The president is a weak leader, especially when it comes to questions of substance, but McConnell is not, and neither is Speaker of the House Paul Ryan. But — and I write this as an earnest admirer of both men — they may be the wrong men for the job. The wily McConnell and the steadfast Ryan were fine and effective opposition leaders. But they are not in the opposition any more. McConnell has been the Senate majority leader since January 3, 2015. Paul Ryan has passed through a series of senior leadership posts since 2011: chairman of the Budget Committee, chairman of Ways and Means, speaker of the House.
They have had a long time to get their legislative acts together. Of course, it would be easier to forge consensus if they had a president who knew or cared about the substance of the policy questions before them, but in the absence of such a president, it falls to the legislative leaders to do what needs doing. The British dumped Winston Churchill after the war, considering him a wartime leader unsuited to the needs of peacetime. If McConnell and Ryan do not want to be considered opposition leaders — and if the Republican party does not want to be considered an opposition party incapable of government — then now is the time to give us all reason to think otherwise.
Give the damned fool something to sign.
Dwight Eisenhower was happy to see off the Republican Senate majority in 1955, finding Lyndon Johnson's Democrats easier to work with than William Knowland and the Taftite Republicans who wanted to reverse the New Deal. (My people.) Trump, a dedicated explorer on the path of least resistance, may be making a similar calculation: Working with congressional Republicans is more work than working against them. Why let them be stumbling blocks when they are such handy whipping boys?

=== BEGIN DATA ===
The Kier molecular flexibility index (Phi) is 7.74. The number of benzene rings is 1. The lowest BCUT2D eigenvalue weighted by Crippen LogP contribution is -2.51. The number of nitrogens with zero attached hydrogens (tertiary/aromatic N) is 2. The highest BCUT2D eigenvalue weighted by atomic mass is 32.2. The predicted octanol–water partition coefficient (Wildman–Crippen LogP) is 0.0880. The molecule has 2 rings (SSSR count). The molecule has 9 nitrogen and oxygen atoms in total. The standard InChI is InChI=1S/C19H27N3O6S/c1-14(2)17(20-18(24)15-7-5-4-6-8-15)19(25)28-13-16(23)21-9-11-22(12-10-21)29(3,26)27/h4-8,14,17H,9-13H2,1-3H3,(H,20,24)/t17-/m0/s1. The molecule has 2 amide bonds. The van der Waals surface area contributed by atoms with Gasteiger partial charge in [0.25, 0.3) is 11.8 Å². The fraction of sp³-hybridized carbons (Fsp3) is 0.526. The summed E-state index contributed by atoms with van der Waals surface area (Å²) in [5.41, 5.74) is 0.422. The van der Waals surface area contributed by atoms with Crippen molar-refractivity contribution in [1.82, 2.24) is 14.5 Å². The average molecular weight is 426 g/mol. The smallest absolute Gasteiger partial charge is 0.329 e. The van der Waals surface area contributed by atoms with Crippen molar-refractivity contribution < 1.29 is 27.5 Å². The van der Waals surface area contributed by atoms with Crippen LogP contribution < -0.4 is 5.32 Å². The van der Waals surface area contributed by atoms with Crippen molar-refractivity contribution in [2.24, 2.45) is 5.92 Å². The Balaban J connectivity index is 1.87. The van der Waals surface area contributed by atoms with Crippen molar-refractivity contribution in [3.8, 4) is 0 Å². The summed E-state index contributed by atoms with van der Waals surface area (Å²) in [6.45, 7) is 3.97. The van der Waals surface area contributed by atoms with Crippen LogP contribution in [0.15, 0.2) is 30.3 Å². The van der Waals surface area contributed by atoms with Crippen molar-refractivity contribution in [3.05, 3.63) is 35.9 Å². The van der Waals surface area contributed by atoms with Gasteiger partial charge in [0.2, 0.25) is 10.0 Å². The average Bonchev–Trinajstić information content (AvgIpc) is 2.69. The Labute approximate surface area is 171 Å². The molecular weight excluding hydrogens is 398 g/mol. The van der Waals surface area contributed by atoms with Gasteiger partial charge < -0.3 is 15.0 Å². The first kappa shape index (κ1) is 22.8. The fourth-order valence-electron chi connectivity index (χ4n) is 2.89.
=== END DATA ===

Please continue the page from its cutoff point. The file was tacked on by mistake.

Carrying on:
McConnell probably is safe for now, mainly because he has a job no one else wants. He is one of the few Republicans in the Senate not possessed by the delusion that he is fated to be president. If one of those promising young men bruised by the ugly 2016 Republican presidential primaries should ever come to his senses and decide that Senate majority leader is actually a pretty good job, things might go differently. Ted Cruz seems to like being a senator and might benefit from meditating upon the career of Lyndon Johnson. Marco Rubio actually has the political skills and personal ability to be a real leader in the Senate, but he doesn't seem quite convinced that's worth doing. Rand Paul is a bit of a lone wolf. Put your ear to the ground and you won't hear a stampede to Rob Portman or Pat Toomey. Ben Sasse would elevate the office.
However that goes, Republicans need congressional leadership. As ridiculous as it is to see the president of these United States bawling on social media that he just wants something to sign, McConnell and Ryan really ought to send him something to sign. If they cannot get that done, then they should make room for new leaders who can. Unified Republican control of the executive and legislative branches is not going to last forever, and there is much that needs to be done before the fickle fancy of the voters alights upon some new shiny object.
Commentary by Kevin Williamson, a roving correspondent at National Review. Follow him on Twitter @kevinNR.
For more insight from CNBC contributors, follow @CNBCopinion on Twitter.
©2017 National Review. Used with permission.